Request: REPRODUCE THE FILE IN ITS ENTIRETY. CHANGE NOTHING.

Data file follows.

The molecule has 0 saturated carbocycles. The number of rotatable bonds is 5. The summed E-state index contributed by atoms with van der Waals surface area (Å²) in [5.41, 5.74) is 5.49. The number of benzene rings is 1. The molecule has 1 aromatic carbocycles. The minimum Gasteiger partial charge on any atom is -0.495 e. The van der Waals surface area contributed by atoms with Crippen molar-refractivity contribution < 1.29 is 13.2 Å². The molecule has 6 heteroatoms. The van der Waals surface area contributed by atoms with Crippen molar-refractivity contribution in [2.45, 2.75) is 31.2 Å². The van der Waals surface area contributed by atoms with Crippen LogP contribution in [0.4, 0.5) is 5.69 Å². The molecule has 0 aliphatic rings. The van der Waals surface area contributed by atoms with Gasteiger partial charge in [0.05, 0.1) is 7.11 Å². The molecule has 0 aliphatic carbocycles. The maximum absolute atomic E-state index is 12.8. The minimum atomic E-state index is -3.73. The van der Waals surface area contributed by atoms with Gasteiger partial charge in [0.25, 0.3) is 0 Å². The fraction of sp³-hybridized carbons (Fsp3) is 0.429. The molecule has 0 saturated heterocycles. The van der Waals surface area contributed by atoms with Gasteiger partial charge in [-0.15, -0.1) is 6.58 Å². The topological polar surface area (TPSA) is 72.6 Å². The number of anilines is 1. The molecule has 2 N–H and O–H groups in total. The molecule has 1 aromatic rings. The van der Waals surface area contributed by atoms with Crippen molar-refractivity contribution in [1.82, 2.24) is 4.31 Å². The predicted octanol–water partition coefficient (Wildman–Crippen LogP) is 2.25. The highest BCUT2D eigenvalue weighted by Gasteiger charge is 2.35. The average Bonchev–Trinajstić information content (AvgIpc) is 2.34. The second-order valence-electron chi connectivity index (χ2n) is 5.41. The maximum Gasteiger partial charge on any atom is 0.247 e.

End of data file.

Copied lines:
The molecule has 0 saturated carbocycles. The number of rotatable bonds is 5. The summed E-state index contributed by atoms with van der Waals surface area (Å²) in [5.41, 5.74) is 5.49. The number of benzene rings is 1. The molecule has 1 aromatic carbocycles. The minimum Gasteiger partial charge on any atom is -0.495 e. The van der Waals surface area contributed by atoms with Crippen molar-refractivity contribution < 1.29 is 13.2 Å². The molecule has 6 heteroatoms. The van der Waals surface area contributed by atoms with Crippen molar-refractivity contribution in [2.45, 2.75) is 31.2 Å². The van der Waals surface area contributed by atoms with Crippen LogP contribution in [0.4, 0.5) is 5.69 Å². The molecule has 0 aliphatic rings. The van der Waals surface area contributed by atoms with Gasteiger partial charge in [0.05, 0.1) is 7.11 Å². The molecule has 0 aliphatic carbocycles. The maximum absolute atomic E-state index is 12.8. The minimum atomic E-state index is -3.73. The van der Waals surface area contributed by atoms with Gasteiger partial charge in [0.25, 0.3) is 0 Å². The fraction of sp³-hybridized carbons (Fsp3) is 0.429. The molecule has 0 saturated heterocycles. The van der Waals surface area contributed by atoms with Gasteiger partial charge in [-0.15, -0.1) is 6.58 Å². The topological polar surface area (TPSA) is 72.6 Å². The number of anilines is 1. The molecule has 2 N–H and O–H groups in total. The molecule has 1 aromatic rings. The van der Waals surface area contributed by atoms with Crippen molar-refractivity contribution in [1.82, 2.24) is 4.31 Å². The predicted octanol–water partition coefficient (Wildman–Crippen LogP) is 2.25. The highest BCUT2D eigenvalue weighted by Gasteiger charge is 2.35. The average Bonchev–Trinajstić information content (AvgIpc) is 2.34. The second-order valence-electron chi connectivity index (χ2n) is 5.41. The maximum Gasteiger partial charge on any atom is 0.247 e.